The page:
Purpose: To perform a systematic review to determine if there is (1) an association between decreased hip internal rotation and anterior cruciate ligament (ACL) tear rates; (2) an association between radiographic femoroacetabular impingement (FAI) and ACL tear rates; and (3) biomechanical evidence demonstrating increased strain in the ACL of patients with decreased hip internal rotation. Methods: A systematic review was performed using Preferred Reporting Items for Systematic Reviews and Meta-Analyses (PRISMA) guidelines. Studies investigating relationships between hip motion, hip radiographs, and ACL tear were sought. Studies with Levels of evidence I-IV were eligible for inclusion. Study methodology/evidence were evaluated using Methodological Index for Non-Randomized Studies (MINORS), Strengthening the Reporting of Observational Studies in Epidemiology (STROBE), and Grading of Recommendations Assessment, Development, and Evaluation (GRADE) criteria. Results: Eleven studies were analyzed (2 cadaveric in vitro models, 8 clinical studies measuring hip internal rotation (2 concurrently assessing radiographic FAI), and 1 clinical study assessing radiographic FAI alone). Mean MINORS, STROBE, and GRADE for the studies was 82.4%, 20.9 out of 22, and "low," respectively. A total of 959 subjects (84.8% male; mean age 23.6 ± 3.8 years) were analyzed. Overall, 378 subjects sustained 427 ACL tears (399 primary ACL ruptures, 28 reruptures). Six of 8 clinical studies identified a significant association between limited rotation (internal rotation [IR; loss greater than 10°-20°], external rotation [ER], or combined IR + ER [loss greater than 20°]) and ACL tears. Two studies found an association between ACL ruptures and radiographic cam/pincer impingement. Two cadaveric models found a significant association between ACL strain and limited hip internal rotation. Conclusions: This systematic review identified a significant association between ACL tear and both limited hip rotation and radiographic FAI. Level of Evidence: Level IV, systematic review of Levels II-IV studies.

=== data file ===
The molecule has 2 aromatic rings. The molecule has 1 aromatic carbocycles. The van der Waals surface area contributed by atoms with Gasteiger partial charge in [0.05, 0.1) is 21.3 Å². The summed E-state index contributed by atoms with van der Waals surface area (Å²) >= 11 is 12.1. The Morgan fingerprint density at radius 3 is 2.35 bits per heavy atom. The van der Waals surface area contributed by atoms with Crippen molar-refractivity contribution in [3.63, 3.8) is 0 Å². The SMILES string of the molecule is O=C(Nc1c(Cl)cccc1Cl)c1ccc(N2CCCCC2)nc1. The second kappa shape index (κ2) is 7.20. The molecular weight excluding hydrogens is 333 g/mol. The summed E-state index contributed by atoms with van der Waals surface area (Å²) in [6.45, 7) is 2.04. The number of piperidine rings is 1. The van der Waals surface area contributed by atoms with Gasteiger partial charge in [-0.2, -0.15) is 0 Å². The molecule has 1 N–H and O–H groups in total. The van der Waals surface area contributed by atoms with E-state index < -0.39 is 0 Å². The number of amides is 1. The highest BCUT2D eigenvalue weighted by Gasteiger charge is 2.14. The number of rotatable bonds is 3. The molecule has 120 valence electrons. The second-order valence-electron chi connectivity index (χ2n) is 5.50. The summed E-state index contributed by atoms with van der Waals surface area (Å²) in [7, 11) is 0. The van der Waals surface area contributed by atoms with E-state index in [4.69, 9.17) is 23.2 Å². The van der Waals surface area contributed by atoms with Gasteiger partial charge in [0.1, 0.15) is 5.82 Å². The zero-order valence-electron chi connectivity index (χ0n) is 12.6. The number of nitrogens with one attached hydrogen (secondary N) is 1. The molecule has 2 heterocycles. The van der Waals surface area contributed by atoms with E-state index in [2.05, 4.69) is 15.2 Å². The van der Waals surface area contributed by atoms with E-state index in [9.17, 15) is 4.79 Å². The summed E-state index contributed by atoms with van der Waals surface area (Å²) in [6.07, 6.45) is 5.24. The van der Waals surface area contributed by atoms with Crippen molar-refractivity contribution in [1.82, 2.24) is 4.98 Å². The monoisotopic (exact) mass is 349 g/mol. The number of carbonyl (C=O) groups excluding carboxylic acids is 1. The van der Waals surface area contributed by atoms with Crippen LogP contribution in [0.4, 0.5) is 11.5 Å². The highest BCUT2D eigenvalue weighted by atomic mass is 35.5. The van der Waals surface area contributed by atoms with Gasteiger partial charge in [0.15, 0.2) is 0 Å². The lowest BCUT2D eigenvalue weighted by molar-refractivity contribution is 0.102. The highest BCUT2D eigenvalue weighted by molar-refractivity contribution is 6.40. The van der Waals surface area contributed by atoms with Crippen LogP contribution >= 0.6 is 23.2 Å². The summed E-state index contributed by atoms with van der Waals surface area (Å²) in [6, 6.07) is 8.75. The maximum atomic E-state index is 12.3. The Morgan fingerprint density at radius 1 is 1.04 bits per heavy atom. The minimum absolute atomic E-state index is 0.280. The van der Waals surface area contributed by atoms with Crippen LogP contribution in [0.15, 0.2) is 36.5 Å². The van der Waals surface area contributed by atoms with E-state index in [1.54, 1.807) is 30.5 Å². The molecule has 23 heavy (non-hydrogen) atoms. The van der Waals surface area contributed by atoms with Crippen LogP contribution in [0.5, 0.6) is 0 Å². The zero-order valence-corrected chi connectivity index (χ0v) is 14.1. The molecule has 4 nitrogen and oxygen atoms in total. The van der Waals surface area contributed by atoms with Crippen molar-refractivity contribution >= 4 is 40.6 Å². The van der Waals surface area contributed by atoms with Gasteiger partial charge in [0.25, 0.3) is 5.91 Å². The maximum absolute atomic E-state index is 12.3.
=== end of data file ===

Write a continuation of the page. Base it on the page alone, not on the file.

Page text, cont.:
|Original language||English (US)|
|Journal||Arthroscopy - Journal of Arthroscopic and Related Surgery|
|State||Accepted/In press - 2017|
ASJC Scopus subject areas
- Orthopedics and Sports Medicine